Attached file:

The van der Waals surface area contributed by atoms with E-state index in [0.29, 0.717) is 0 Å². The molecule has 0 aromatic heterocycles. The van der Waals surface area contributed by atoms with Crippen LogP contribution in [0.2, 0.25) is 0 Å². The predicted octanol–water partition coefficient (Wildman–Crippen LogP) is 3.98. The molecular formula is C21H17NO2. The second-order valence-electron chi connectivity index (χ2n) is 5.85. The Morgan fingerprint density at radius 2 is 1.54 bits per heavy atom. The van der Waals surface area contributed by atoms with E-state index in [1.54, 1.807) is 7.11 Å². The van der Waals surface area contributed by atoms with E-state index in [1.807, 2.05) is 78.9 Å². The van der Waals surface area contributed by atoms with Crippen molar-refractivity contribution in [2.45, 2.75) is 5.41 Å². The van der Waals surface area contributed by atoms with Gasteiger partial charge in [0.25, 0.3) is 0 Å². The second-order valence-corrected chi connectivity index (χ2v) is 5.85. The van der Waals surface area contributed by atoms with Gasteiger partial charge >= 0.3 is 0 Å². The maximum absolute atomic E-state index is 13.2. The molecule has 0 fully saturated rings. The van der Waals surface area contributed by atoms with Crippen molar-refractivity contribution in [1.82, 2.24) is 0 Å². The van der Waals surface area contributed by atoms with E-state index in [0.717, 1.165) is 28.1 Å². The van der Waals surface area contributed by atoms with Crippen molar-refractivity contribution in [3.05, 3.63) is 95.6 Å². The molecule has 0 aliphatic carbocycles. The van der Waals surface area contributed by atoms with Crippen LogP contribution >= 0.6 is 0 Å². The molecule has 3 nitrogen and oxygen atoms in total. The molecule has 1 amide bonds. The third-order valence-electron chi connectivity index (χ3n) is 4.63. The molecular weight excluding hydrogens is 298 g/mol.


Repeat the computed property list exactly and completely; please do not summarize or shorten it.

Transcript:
The van der Waals surface area contributed by atoms with E-state index in [0.29, 0.717) is 0 Å². The molecule has 0 aromatic heterocycles. The van der Waals surface area contributed by atoms with Crippen LogP contribution in [0.2, 0.25) is 0 Å². The predicted octanol–water partition coefficient (Wildman–Crippen LogP) is 3.98. The molecular formula is C21H17NO2. The second-order valence-electron chi connectivity index (χ2n) is 5.85. The Morgan fingerprint density at radius 2 is 1.54 bits per heavy atom. The van der Waals surface area contributed by atoms with E-state index in [1.54, 1.807) is 7.11 Å². The van der Waals surface area contributed by atoms with E-state index in [1.807, 2.05) is 78.9 Å². The van der Waals surface area contributed by atoms with Crippen molar-refractivity contribution in [2.45, 2.75) is 5.41 Å². The van der Waals surface area contributed by atoms with Gasteiger partial charge in [0.25, 0.3) is 0 Å². The second-order valence-corrected chi connectivity index (χ2v) is 5.85. The van der Waals surface area contributed by atoms with Gasteiger partial charge >= 0.3 is 0 Å². The maximum absolute atomic E-state index is 13.2. The molecule has 0 fully saturated rings. The van der Waals surface area contributed by atoms with Crippen molar-refractivity contribution in [1.82, 2.24) is 0 Å². The van der Waals surface area contributed by atoms with E-state index in [0.717, 1.165) is 28.1 Å². The van der Waals surface area contributed by atoms with Crippen molar-refractivity contribution in [3.05, 3.63) is 95.6 Å². The molecule has 0 aliphatic carbocycles. The van der Waals surface area contributed by atoms with Crippen LogP contribution >= 0.6 is 0 Å². The molecule has 3 nitrogen and oxygen atoms in total. The molecule has 1 amide bonds. The third-order valence-electron chi connectivity index (χ3n) is 4.63. The molecular weight excluding hydrogens is 298 g/mol.